Written by Ashley Vanderwaren
There are certain things that make or break your outlook on a remake of a movie. Is it different enough to keep me entertained while still similar enough to not tarnish my original investment in this story? Will I spend the entire runtime thinking of the original, or will this one set itself apart? Combine the natural concerns of a remake with the fact that this is an iconic musical, and you can see the apprehension going into West Side Story. In a time where movie adaptations of musicals are routinely failing to reach the heights of their legacies, Steven Spielberg delivers.
As one would expect from a director and cinematographer team of many accolades this film looks magnificent. Longtime Spielberg cinematographer Janusz Kamiński reminds you of the importance of every frame, with several musical moments being lifted to new heights thanks to his work. The camera moves with the choreography in a way that could not have been possible in the original. Another standout is the production design, with Adam Stockhausen (The French Dispatch) really bringing old New York to life. The world of West Side Story is a world of a neighborhood of gentrification, and the tension between gangs beats with the dying heart of a community in crisis.
If one is inclined to compare this to the 1961 variation, there’s a few new moments that will catch longtime fans off guard. Some are minor, such as heading into a salt mine for the rumble or shifting where Tony and Maria go on a date, but most changes are adding character moments. Maria’s other paramour is expanded upon, gang members are given more depth, and it gives each character a more lived-in feel. Here is where the casting really pays off for the newer version, as Rachel Zegler lights up the screen every second she’s on-screen. Much was made about her initial casting, but the newcomer manages to go toe-to-toe with some of Broadway’s rising stars. Zegler’s Maria is a beacon of hope that love can conquer all adversity in the end, bringing an emotional heft to the lovers’ choice to be together. This shift, as well as the choice to restore the song order closer to that of the stage version, really bring home the ultimate tragedy that is unfurling before our eyes.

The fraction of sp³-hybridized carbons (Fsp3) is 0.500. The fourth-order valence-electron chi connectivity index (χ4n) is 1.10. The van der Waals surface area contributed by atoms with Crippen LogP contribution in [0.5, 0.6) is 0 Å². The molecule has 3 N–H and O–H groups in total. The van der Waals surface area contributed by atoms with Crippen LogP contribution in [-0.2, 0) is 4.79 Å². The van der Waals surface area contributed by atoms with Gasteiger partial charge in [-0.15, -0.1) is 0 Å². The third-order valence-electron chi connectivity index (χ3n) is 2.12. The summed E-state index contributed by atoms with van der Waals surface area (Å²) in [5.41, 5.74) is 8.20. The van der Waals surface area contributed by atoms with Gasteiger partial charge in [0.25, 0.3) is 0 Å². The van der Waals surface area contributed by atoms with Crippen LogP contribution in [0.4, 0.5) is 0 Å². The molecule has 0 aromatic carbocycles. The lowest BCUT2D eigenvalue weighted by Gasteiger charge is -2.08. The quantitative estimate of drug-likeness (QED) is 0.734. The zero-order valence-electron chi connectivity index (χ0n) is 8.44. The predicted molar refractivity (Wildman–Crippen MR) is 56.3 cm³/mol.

There is one major problem with West Side Story, and it’s the same issue that Jerome Robbins and Robert Wise dealt with the first time around. The original show has an extremely slow pace, and the film carries a lot of the same flaws with its two hour and thirty-six-minute runtime. While the film does an admirable job covering the epic love story, it’s hard not to check your watch during some moments. Even so, it’s hard not to fall back in love with the iconic story when all the pieces fall into place. Whether you are new to West Side Story or have committed the songs to memory, this modern take on a social issue that has yet to disappear with a side of Romeo & Juliet is absolutely worth the watch.